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Bullet policy · Nov 23, 2020

Lawmakers Raise Questions about New NIST Appointee

House Science Committee Chairwoman Eddie Bernice Johnson (D-TX) and Research and Technology Subcommittee Chairwoman Haley Stevens (D-MI) have criticized the appointment of Dr. Jason Richwine, an independent public policy analyst, to a new senior role at the National Institute of Standards and Technology (NIST).

In a November 17, 2020 letter to Commerce Secretary Wilbur Ross, the lawmakers questioned the creation of a new senior-level position within the Department of Commerce, namely the Deputy Undersecretary of Commerce for Standards and Technology, and the appointment of Dr. Richwine to that role without providing notice to congressional committees.

The lawmakers also raised concerns about Dr. Richwine’s “anachronistic IQ-based ranking of races in order to support his anti-immigration beliefs, leaning on debunked pseudoscience that has been used for centuries to justify colonialism, slavery, and segregation.” The letter cites blog posts he has written for a white supremacist website, “arguing that Hispanic Americans will be more prone to criminality in the future.” The lawmakers assert that Richwine holds “beliefs and actions [that] are plainly disqualifying from federal service” and argue that his “educational and professional background are plainly inadequate for carrying out the responsibilities of senior leadership at NIST.” The letter notes that Richwine has “no apparent applied experience in the physical sciences, engineering, government, or public administration and has never authored or contributed to a peer-reviewed publication.”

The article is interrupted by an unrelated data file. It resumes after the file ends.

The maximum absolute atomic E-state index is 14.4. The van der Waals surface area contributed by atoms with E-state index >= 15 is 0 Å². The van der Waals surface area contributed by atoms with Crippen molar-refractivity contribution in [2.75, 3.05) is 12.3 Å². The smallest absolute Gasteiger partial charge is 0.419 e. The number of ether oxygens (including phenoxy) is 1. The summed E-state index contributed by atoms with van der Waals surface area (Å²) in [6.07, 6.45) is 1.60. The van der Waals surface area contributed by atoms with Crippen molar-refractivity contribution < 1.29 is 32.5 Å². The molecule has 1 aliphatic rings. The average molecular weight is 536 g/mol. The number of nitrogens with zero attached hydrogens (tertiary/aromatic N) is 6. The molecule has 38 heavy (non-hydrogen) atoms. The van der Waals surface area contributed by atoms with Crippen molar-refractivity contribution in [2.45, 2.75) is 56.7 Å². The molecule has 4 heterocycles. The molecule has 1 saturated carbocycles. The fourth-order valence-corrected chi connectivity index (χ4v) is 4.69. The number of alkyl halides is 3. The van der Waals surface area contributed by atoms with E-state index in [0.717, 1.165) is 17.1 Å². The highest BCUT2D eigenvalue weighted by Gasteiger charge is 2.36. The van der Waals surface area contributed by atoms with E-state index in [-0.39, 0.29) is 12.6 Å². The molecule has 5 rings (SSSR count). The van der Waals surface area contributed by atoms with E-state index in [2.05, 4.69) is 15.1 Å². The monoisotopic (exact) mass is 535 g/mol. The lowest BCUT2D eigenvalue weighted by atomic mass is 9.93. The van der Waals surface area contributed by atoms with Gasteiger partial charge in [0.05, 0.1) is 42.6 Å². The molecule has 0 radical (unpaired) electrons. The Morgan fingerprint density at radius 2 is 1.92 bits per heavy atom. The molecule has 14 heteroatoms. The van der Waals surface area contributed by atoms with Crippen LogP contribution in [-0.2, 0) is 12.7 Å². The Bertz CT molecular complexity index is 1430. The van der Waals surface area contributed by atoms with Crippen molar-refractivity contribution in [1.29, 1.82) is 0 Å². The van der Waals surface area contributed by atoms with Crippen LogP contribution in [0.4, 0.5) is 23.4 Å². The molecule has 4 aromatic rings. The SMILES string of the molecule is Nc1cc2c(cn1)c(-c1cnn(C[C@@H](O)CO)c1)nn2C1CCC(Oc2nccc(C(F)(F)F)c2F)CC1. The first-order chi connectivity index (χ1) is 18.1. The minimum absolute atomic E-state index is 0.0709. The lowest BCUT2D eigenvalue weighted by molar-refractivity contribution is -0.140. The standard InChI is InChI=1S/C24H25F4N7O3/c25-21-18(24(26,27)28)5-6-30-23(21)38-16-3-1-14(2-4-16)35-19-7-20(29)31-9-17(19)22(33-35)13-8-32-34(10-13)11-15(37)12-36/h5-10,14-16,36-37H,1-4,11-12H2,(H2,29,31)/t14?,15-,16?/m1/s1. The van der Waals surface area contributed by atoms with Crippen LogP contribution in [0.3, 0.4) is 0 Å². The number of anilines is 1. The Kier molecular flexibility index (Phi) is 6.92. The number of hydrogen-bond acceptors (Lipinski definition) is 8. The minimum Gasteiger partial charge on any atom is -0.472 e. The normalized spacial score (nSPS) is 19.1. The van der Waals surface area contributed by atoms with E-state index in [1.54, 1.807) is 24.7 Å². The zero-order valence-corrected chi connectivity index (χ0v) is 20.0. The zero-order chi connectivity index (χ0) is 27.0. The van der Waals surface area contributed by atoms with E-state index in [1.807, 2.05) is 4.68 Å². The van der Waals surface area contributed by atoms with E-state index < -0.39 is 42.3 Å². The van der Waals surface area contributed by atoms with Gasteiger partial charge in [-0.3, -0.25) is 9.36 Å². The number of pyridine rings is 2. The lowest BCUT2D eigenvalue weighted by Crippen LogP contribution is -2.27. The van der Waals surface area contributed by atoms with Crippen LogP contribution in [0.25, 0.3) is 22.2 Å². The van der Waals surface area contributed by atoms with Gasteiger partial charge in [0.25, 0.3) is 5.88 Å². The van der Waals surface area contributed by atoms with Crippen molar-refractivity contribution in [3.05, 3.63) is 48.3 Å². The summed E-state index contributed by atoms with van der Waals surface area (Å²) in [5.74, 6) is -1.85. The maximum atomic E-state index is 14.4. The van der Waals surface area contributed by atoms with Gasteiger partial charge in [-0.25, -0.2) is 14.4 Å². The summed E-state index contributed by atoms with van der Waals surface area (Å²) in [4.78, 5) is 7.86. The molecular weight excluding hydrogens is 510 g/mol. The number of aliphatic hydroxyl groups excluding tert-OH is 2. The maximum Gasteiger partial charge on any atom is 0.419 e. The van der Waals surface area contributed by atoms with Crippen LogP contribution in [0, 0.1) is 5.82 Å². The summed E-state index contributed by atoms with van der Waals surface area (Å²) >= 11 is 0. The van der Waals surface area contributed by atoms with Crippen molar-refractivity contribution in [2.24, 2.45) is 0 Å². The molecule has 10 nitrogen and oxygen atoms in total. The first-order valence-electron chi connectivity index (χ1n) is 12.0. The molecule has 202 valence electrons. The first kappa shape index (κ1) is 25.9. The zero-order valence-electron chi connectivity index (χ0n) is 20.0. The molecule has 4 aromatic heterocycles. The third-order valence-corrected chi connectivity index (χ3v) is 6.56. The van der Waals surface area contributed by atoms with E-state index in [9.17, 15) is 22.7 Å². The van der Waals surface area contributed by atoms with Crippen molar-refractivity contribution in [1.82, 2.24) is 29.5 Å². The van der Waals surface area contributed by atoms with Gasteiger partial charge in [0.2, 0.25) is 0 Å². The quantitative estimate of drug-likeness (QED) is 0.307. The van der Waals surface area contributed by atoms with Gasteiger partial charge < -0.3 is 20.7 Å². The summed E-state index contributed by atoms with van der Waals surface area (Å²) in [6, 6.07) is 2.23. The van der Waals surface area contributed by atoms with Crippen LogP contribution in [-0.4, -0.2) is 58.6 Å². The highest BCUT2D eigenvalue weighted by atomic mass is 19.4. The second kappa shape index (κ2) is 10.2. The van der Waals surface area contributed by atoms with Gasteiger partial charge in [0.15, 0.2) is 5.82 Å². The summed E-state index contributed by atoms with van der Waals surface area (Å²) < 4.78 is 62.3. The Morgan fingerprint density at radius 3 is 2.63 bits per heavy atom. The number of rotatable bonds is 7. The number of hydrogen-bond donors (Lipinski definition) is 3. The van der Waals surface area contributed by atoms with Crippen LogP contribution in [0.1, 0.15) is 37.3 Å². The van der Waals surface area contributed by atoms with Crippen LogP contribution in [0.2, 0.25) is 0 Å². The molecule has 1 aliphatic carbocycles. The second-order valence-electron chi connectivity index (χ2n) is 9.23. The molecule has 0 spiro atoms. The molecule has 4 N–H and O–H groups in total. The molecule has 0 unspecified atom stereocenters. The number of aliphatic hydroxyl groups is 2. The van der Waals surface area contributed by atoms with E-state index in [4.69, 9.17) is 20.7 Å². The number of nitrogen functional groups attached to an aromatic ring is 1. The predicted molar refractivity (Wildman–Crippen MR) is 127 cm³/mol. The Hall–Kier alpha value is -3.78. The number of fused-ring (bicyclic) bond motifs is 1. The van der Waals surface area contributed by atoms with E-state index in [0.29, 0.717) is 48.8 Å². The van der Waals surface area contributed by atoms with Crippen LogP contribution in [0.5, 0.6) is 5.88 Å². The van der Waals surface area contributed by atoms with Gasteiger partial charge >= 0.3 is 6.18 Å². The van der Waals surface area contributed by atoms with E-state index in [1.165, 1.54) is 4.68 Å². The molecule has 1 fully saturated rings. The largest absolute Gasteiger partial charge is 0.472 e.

Being a political appointee, it is unlikely that Richwine will continue in his role under a future Biden Administration. However, Science Insider reports that scientists are concerned about a recent Administrative Order signed by Secretary Ross, which designates Richwine’s position as the successor to the NIST Director. Under the previous policy, the Associate Director for Laboratory Operations, a career official and not a political appointee, would take over NIST leadership if the Director left or was removed.

Johnson and Stevens have requested answers within two weeks to several questions in their letter to Ross, including: “Did the Department conduct any analysis to support the requirement for a new Deputy Undersecretary position prior to establishing it?”